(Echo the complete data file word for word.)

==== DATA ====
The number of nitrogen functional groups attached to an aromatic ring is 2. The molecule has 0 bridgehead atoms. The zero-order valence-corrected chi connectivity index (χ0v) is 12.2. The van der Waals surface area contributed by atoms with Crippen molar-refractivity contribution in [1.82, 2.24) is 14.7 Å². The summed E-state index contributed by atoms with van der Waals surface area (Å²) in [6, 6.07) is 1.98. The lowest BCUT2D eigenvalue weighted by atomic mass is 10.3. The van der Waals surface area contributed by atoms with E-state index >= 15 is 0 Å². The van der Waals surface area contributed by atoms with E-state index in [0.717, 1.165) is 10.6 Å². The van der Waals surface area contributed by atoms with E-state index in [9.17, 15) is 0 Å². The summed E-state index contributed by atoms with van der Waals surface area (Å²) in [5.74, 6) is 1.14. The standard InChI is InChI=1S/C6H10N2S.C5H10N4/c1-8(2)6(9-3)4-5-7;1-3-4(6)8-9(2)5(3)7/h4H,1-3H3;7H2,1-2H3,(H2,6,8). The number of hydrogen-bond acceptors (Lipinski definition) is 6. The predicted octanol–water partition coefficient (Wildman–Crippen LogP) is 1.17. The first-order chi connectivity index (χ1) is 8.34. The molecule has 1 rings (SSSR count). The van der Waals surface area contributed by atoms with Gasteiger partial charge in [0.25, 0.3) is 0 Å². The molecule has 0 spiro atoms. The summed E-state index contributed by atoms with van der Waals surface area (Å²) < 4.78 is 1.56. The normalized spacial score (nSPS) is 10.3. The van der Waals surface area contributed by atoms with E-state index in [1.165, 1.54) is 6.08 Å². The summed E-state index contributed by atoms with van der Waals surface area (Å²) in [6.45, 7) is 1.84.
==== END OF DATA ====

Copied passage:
The number of nitrogen functional groups attached to an aromatic ring is 2. The molecule has 0 bridgehead atoms. The zero-order valence-corrected chi connectivity index (χ0v) is 12.2. The van der Waals surface area contributed by atoms with Crippen molar-refractivity contribution in [1.82, 2.24) is 14.7 Å². The summed E-state index contributed by atoms with van der Waals surface area (Å²) in [6, 6.07) is 1.98. The lowest BCUT2D eigenvalue weighted by atomic mass is 10.3. The van der Waals surface area contributed by atoms with E-state index >= 15 is 0 Å². The van der Waals surface area contributed by atoms with E-state index in [0.717, 1.165) is 10.6 Å². The van der Waals surface area contributed by atoms with E-state index in [9.17, 15) is 0 Å². The summed E-state index contributed by atoms with van der Waals surface area (Å²) in [5.74, 6) is 1.14. The standard InChI is InChI=1S/C6H10N2S.C5H10N4/c1-8(2)6(9-3)4-5-7;1-3-4(6)8-9(2)5(3)7/h4H,1-3H3;7H2,1-2H3,(H2,6,8). The number of hydrogen-bond acceptors (Lipinski definition) is 6. The predicted octanol–water partition coefficient (Wildman–Crippen LogP) is 1.17. The first-order chi connectivity index (χ1) is 8.34. The molecule has 1 rings (SSSR count). The van der Waals surface area contributed by atoms with Gasteiger partial charge in [0.25, 0.3) is 0 Å². The molecule has 0 spiro atoms. The summed E-state index contributed by atoms with van der Waals surface area (Å²) < 4.78 is 1.56. The normalized spacial score (nSPS) is 10.3. The van der Waals surface area contributed by atoms with E-state index in [1.165, 1.54) is 6.08 Å². The summed E-state index contributed by atoms with van der Waals surface area (Å²) in [6.45, 7) is 1.84.